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The good drives out the bad.

If you are nutritionally deficient, you become vulnerable in more ways than supposed. Lack of calcium invites occupancy of the cells to strontium-90 -- a member of the family to which calcium belongs but, in health terms, a "black sheep of the family."

Many minerals are similar in structure to each other. It's a "sibling rivalry," however, that fills the vacuum with a dangerous relative. The body's survival needs will take up a similar element although it may serve quite the opposite need. The calcium/strontium-90 duality is an example of a calcium bone deficiency welcoming whichever gets there first. Bones will accept deadly strontium-90 when benevolent calcium is lacking.

Zinc is another example of "misplaced relatives." When zinc is lacking, cadmium and mercury will be welcomed by a famished body. Antimony and bismuth are related to phosphorus; chlorine will substitute for radium; osmium can replace iron; tungsten will fill in for chromium. The body is a relentless factory when famished, often to its own detriment.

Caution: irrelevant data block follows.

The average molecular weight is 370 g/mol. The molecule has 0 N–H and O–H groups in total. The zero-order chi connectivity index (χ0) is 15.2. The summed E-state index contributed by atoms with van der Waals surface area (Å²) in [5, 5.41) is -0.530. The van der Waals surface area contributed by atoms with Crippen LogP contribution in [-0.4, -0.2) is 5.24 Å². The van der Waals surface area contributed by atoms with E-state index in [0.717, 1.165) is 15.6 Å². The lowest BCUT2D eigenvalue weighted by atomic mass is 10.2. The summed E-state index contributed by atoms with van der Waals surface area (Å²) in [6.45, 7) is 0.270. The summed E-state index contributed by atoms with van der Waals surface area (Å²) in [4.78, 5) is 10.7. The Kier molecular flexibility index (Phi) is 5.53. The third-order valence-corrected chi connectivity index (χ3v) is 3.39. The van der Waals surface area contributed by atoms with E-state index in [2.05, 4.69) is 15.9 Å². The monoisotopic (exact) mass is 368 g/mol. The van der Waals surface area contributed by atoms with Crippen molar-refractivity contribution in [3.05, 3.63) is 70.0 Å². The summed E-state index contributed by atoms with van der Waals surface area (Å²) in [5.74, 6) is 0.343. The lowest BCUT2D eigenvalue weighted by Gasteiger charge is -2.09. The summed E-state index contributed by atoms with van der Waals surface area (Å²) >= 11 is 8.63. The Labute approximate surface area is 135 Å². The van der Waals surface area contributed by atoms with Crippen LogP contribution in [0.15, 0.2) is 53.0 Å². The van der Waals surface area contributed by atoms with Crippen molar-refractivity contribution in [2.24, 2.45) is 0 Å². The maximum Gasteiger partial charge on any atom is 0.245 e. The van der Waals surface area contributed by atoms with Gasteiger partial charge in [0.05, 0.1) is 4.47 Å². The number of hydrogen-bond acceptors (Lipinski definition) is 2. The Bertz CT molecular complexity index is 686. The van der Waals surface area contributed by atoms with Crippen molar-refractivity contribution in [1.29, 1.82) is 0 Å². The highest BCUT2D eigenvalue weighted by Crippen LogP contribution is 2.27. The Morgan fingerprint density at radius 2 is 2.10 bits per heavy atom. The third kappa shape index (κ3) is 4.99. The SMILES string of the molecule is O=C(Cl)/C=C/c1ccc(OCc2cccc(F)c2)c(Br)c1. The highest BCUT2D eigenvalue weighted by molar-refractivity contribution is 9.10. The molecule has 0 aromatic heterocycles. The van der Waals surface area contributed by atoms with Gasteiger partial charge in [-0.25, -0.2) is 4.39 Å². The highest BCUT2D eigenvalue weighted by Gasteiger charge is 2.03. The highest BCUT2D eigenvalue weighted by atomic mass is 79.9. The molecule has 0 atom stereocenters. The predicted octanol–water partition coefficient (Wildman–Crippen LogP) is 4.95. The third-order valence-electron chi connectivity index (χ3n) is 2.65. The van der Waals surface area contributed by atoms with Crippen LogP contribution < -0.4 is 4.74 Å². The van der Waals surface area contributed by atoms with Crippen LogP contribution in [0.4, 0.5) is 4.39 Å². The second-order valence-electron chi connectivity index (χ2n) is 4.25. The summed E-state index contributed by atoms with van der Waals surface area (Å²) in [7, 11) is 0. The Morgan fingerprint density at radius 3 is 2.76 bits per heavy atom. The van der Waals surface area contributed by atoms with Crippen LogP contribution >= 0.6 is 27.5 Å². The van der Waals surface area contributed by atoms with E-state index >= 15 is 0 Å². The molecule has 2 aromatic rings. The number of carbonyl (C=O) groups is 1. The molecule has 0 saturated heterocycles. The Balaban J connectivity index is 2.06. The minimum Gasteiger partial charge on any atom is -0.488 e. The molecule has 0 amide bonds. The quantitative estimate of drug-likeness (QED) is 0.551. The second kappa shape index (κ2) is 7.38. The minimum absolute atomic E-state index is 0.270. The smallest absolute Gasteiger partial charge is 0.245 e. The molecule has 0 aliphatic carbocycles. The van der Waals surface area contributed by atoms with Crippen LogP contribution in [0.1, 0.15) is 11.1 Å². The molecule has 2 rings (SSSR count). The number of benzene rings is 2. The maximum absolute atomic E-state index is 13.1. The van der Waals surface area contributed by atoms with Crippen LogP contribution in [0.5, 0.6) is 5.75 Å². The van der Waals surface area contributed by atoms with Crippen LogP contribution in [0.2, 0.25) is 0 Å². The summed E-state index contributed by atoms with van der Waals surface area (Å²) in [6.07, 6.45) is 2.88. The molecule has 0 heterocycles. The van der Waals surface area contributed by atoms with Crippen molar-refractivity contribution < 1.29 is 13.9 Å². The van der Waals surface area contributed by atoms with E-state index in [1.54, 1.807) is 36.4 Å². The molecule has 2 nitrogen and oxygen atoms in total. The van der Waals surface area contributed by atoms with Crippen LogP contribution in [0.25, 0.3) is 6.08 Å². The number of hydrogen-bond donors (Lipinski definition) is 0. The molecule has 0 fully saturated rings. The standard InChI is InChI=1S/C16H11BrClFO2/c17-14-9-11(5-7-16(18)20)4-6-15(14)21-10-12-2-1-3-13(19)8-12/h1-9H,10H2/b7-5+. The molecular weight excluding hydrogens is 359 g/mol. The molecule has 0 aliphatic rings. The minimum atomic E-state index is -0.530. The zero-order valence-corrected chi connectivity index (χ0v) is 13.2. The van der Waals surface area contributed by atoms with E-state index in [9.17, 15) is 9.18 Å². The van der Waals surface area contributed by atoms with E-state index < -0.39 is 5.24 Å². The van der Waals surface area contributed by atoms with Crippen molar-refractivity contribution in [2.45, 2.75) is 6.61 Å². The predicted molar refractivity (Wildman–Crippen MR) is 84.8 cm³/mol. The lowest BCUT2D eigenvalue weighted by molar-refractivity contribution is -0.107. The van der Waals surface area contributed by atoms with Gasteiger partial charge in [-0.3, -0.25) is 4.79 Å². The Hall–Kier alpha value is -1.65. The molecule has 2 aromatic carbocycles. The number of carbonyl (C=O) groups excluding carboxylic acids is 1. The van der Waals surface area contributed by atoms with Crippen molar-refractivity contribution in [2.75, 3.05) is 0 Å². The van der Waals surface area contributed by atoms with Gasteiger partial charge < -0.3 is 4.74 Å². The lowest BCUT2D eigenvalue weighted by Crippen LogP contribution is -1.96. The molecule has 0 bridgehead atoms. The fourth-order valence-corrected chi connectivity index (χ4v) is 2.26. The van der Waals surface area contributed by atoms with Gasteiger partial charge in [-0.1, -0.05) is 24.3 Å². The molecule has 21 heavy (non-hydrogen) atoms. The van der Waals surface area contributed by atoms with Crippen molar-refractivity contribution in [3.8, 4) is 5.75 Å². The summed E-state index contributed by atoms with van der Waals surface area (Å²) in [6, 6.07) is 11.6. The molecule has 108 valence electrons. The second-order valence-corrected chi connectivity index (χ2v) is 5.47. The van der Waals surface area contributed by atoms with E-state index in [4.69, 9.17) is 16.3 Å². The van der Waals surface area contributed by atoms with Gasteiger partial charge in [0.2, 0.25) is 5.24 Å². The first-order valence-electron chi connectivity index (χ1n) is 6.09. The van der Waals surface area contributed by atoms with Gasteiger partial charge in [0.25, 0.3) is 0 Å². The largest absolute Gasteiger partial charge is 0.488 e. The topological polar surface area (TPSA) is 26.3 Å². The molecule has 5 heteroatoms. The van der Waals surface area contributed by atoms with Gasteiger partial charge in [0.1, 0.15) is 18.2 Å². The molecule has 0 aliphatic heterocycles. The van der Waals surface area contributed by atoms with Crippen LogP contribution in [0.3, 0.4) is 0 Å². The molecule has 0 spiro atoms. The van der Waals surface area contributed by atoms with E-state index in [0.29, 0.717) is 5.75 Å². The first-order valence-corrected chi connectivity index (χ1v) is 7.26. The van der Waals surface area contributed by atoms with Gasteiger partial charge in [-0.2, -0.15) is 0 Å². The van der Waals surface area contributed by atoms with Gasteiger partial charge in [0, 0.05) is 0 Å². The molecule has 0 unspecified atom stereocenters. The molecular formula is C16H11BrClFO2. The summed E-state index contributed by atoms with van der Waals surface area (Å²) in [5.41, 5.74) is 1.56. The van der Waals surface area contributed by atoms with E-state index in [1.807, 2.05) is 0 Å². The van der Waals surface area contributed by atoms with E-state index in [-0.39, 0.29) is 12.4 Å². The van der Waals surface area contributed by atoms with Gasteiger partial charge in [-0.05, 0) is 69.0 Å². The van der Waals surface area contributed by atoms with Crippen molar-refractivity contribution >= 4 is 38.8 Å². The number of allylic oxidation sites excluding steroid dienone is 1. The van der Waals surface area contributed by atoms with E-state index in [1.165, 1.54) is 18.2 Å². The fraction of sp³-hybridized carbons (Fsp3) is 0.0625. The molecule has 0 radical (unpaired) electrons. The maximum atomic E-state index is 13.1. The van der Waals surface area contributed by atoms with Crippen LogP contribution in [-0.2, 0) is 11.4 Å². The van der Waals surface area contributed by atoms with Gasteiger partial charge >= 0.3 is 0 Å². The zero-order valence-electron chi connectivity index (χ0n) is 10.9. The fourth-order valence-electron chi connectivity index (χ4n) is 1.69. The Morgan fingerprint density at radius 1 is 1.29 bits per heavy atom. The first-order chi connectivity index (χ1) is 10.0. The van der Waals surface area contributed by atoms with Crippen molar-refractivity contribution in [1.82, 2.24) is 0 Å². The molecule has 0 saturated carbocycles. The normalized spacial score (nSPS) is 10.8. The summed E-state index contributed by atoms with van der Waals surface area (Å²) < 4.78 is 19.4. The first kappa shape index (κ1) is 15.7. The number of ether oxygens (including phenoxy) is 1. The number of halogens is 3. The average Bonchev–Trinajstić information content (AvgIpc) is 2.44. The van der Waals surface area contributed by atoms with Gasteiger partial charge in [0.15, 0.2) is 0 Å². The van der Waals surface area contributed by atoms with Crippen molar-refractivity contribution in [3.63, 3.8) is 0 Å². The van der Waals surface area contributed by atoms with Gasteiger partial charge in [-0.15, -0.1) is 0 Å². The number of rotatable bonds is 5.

In the case of strontium-90 replacing calcium, once deposited, strontium-90 will radiate nearby cells, reducing functioning and laying the groundwork for cancer.

Iodine will be missed by the thyroid gland when in short supply. Like a dispassionate suitor, when iodine is missing, the body will accept radioactive iodine-131 lurking in the magnetic field. When the iodine-131 reaches the thyroid gland, it will irradiate and impair the thyroid gland. The time lapse between the event and development of cancer can take 12 to 50 years, says Dr. Helen Caldicott in her book Nuclear Madness.

Other essential minerals are involved in the "grand substitution scam," such as dangerous cobalt-60 for vitamin B12, cesium-137 for potassium; and in a reverse twist the presence of calcium-magnesium in the blood stream will force out radioactive strontium-90.
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Title Annotation:use of dietary supplements to prevent illness
Publication:Nutrition Health Review
Date:Mar 22, 1993
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